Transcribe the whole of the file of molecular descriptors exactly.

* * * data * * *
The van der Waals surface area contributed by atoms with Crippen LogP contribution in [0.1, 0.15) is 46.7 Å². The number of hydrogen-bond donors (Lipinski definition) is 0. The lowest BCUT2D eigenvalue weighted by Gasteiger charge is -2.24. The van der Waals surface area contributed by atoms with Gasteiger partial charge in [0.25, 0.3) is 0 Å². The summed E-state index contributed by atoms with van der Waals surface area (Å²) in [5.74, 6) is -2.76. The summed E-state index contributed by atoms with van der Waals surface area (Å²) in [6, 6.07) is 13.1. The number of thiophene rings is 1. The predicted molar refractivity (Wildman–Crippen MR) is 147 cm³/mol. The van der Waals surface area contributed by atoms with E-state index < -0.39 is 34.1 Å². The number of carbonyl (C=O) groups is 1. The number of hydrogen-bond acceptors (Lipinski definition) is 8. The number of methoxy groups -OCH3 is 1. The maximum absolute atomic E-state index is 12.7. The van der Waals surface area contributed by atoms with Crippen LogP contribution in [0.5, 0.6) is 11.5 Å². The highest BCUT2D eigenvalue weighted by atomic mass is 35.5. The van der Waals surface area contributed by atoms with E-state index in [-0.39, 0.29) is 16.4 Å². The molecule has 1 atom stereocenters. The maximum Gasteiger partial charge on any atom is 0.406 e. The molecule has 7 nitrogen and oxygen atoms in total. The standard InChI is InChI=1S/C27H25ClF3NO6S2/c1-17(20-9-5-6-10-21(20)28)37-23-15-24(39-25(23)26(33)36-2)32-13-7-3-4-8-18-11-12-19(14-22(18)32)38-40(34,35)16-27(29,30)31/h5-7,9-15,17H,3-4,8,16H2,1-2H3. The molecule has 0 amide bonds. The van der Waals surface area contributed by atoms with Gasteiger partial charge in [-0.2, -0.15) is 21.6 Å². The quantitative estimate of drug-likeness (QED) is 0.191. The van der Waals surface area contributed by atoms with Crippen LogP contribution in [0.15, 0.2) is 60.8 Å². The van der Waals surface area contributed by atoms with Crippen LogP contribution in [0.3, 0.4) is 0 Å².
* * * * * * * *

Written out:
The van der Waals surface area contributed by atoms with Crippen LogP contribution in [0.1, 0.15) is 46.7 Å². The number of hydrogen-bond donors (Lipinski definition) is 0. The lowest BCUT2D eigenvalue weighted by Gasteiger charge is -2.24. The van der Waals surface area contributed by atoms with Gasteiger partial charge in [0.25, 0.3) is 0 Å². The summed E-state index contributed by atoms with van der Waals surface area (Å²) in [5.74, 6) is -2.76. The summed E-state index contributed by atoms with van der Waals surface area (Å²) in [6, 6.07) is 13.1. The number of thiophene rings is 1. The predicted molar refractivity (Wildman–Crippen MR) is 147 cm³/mol. The van der Waals surface area contributed by atoms with E-state index < -0.39 is 34.1 Å². The number of carbonyl (C=O) groups is 1. The number of hydrogen-bond acceptors (Lipinski definition) is 8. The number of methoxy groups -OCH3 is 1. The maximum absolute atomic E-state index is 12.7. The van der Waals surface area contributed by atoms with Crippen LogP contribution in [0.5, 0.6) is 11.5 Å². The highest BCUT2D eigenvalue weighted by atomic mass is 35.5. The van der Waals surface area contributed by atoms with E-state index in [-0.39, 0.29) is 16.4 Å². The molecule has 1 atom stereocenters. The maximum Gasteiger partial charge on any atom is 0.406 e. The molecule has 7 nitrogen and oxygen atoms in total. The standard InChI is InChI=1S/C27H25ClF3NO6S2/c1-17(20-9-5-6-10-21(20)28)37-23-15-24(39-25(23)26(33)36-2)32-13-7-3-4-8-18-11-12-19(14-22(18)32)38-40(34,35)16-27(29,30)31/h5-7,9-15,17H,3-4,8,16H2,1-2H3. The molecule has 0 amide bonds. The van der Waals surface area contributed by atoms with Gasteiger partial charge in [-0.2, -0.15) is 21.6 Å². The quantitative estimate of drug-likeness (QED) is 0.191. The van der Waals surface area contributed by atoms with Crippen LogP contribution in [0.15, 0.2) is 60.8 Å². The van der Waals surface area contributed by atoms with Crippen LogP contribution in [0.3, 0.4) is 0 Å².